Elias: No getting away from corruption in state government?
To some, it seems almost as if California has lately become New Jersey West. Incidents of possible corruption and conflict of interest are seemingly exposed at least once a month these days, with almost no consequences for anyone involved.
— Last month, the Los Angeles Times revealed that the president of the state’s stem cell agency, the California Institute for Regenerative Medicine, Alan Trounson, took a job with a private company shortly after the institute gave the firm a $19 million grant. Whether or not that was payback for Trounson, it didn’t look good.
— A month earlier, this column caught the state Energy Commission earmarking more than $28 million in “hydrogen highway” grants for a new company co-founded by a consultant who only months earlier drew the map determining where hydrogen refueling stations will go and then trained commission staff on how to evaluate grants.
No conflict of interest there, the commission insisted. Right.
— More recently, the San Francisco Chronicle uncovered emails in which the chief of staff to Public Utilities Commission President Michael Peevey advised officials of Pacific Gas & Electric Co. on how to fend off lawsuits over the deadly 2010 explosion of a PG&E natural gas pipeline in San Bruno.
Never mind that the fact Peevey is the former president of a large utility by itself should have raised sufficient conflict of interest questions to prevent his getting that job in the first place.
These revelations — probably just the tip of a conflict of interest and corruption iceberg, because each exposure most likely required a tip from an insider — suggest that corruption may be rampant in state government.
The incidents are magnified because they arose while the state Senate steadfastly refuses to expel three members who have been either convicted or indicted for crimes ranging from lying about place of residence to accepting bribes for votes and assisting supposed gun-runners.
Instead, all three are under suspension, but with full pay, most likely until their terms end.
Meanwhile, Gov. Jerry Brown — who could have stopped the Energy Commission grants had he wished, but might not have been able to influence the other recent episodes — took off on a Mexico trade mission accompanied by a full retinue of lobbyists and corporate executives whose contributions for the trip gained them better access than usual to Brown.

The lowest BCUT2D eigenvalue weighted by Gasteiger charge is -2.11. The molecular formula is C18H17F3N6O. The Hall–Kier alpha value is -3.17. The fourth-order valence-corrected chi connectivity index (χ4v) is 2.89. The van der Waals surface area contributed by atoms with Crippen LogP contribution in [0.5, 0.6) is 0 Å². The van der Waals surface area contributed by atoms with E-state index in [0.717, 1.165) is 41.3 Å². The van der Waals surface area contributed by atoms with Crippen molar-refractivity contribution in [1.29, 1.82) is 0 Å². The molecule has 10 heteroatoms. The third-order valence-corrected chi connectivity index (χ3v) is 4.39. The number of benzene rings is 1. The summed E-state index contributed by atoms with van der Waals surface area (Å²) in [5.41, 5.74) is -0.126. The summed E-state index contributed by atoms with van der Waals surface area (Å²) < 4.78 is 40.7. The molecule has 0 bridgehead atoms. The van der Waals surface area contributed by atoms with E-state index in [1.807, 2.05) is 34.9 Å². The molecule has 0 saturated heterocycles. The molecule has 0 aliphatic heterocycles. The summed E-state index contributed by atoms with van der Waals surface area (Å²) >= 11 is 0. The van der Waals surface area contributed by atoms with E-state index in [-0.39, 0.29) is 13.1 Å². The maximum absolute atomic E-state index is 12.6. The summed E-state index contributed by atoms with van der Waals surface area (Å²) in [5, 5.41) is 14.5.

Nothing is more important to special interest lobbyists and executives than access to power.
Nasty as all this appears, it isn’t very different from what’s gone on before. One of the key causes of the 2003 recall of ex-Gov. Gray Davis was the fact that he at least gave the appearance of trading favors for campaign contributions.
The classic example came when an Oracle Corp. representative turned over $25,000 in putative campaign funds to a Davis aide within days of the company getting a $95 million state software contract without competitive bidding.
Of course, the recall and subsequent election of muscleman actor Arnold Schwarzenegger didn’t improve matters.
He began by promising never to take special interest campaign contributions, but accepted more than $5 million during the recall election alone. He promised to set up a special panel to investigate his own well-documented womanizing, but never did.
He ended his seven years in office by sharply reducing a murder sentence for the son of his buddy Fabian Nunez, the former speaker of the state Assembly, leading to speculation about items for which this might have been payback.
Schwarzenegger also gave special treatment to oil companies that contributed to his campaigns, suddenly began backing liquefied natural gas imports after one of his top political consultants became a lobbyist for the Australian energy firm BHP Billiton and paid three of his top staffers from both his campaign committee and state funds.
These items all came within his first two years in office.
There was also the fact that Schwarzenegger’s magazine contract partner, American Media — also publisher of the National Enquirer — paid one of his alleged former mistresses $20,000 for exclusive rights to her story and then deep-sixed it.
None of this stuff has been unique. It’s all the product of California’s very lax conflict of interest laws.
Because governors and legislators have shown little interest for decades in tightening them, such corruption is to be expected and will likely continue, whoever may be in power.
Contact Thomas Elias at email@example.com.
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